For your weekend reading, here’s a recap of five noteworthy stories that appeared on Data Center Knowledge this past week. Enjoy!
Facebook’s $1 Billion Data Center Network – Facebook has invested more than $1 billion in the infrastructure that powers its social network, which now serves more than 845 million users a month around the globe. The company spent $606 million on servers, storage, network gear and data centers in 2011, and expects to spend another $500 million this year, Facebook revealed Wednesday in its filing for an initial public stock offering.
SeaMicro Servers Get Brawny With Xeon Chips – SeaMicro has adapted its many-core server design to work with Intel Xeon processors, significantly expanding the type of workloads that can run on the company’s low-energy servers. SeaMicro says the new server will use half the power and a third of the space of equivalent computing power in competing rackmount units.
Amazon: 762 Billion Objects Stored on S3 Cloud – How fast is Amazon Web Services growing? The number of objects stored on the company’s S3 cloud storage service tripled in the 12-month period between the final quarters of 2010 and 2011. S3 now stores an amazing 762 billion objects. By any measure, that’s extraordinary growth.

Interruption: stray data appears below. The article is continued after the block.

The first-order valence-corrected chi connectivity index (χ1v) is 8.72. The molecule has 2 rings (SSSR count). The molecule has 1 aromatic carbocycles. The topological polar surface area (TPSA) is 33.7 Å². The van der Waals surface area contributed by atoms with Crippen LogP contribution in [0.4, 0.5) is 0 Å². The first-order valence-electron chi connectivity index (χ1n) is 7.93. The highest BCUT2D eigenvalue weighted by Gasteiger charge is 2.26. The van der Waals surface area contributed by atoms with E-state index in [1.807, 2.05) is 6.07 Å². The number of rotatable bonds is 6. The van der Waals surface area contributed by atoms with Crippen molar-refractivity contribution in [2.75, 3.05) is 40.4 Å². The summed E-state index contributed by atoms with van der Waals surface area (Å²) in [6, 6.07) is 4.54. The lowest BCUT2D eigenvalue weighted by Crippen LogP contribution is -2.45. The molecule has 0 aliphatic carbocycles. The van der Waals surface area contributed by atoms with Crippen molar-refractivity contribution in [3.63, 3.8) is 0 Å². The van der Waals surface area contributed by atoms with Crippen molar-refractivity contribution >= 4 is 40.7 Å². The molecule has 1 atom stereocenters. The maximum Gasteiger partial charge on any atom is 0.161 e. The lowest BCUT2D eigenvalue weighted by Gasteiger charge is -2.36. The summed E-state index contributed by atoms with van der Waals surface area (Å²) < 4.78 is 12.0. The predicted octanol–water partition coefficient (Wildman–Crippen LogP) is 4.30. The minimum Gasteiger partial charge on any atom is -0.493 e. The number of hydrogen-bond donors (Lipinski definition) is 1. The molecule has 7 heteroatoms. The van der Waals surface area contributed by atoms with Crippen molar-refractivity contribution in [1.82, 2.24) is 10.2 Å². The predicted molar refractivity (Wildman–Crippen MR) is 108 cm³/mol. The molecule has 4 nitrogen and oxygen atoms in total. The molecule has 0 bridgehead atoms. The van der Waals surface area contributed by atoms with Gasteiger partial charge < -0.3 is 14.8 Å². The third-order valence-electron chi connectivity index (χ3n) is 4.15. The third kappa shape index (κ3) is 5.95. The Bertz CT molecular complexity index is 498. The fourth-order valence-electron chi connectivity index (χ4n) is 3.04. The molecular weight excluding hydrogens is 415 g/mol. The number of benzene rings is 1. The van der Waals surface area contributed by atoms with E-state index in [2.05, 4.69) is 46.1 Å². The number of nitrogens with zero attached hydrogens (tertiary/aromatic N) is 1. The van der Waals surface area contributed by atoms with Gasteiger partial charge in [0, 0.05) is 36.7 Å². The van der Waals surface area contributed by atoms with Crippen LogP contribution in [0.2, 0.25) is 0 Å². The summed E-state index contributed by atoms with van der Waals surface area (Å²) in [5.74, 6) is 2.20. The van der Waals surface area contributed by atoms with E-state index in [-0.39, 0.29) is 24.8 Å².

SuperNAP Featured on CBS Evening News – The massive SuperNAP data center was in the spotlight last Thursday evening when it was featured in a report on the CBS Evening News. Switch, the colocation company that built the SuperNAP, is being cited as a symbol of the possible growth industries for Las Vegas.
Inside IO’s Modular Data Center Assembly Line – As adoption of modular designs begins to scale up, the infrastructure focus is shifting from the modules themselves to the back end – the factories to enable mass production of these products. The IO factory is on the front lines of this effort.
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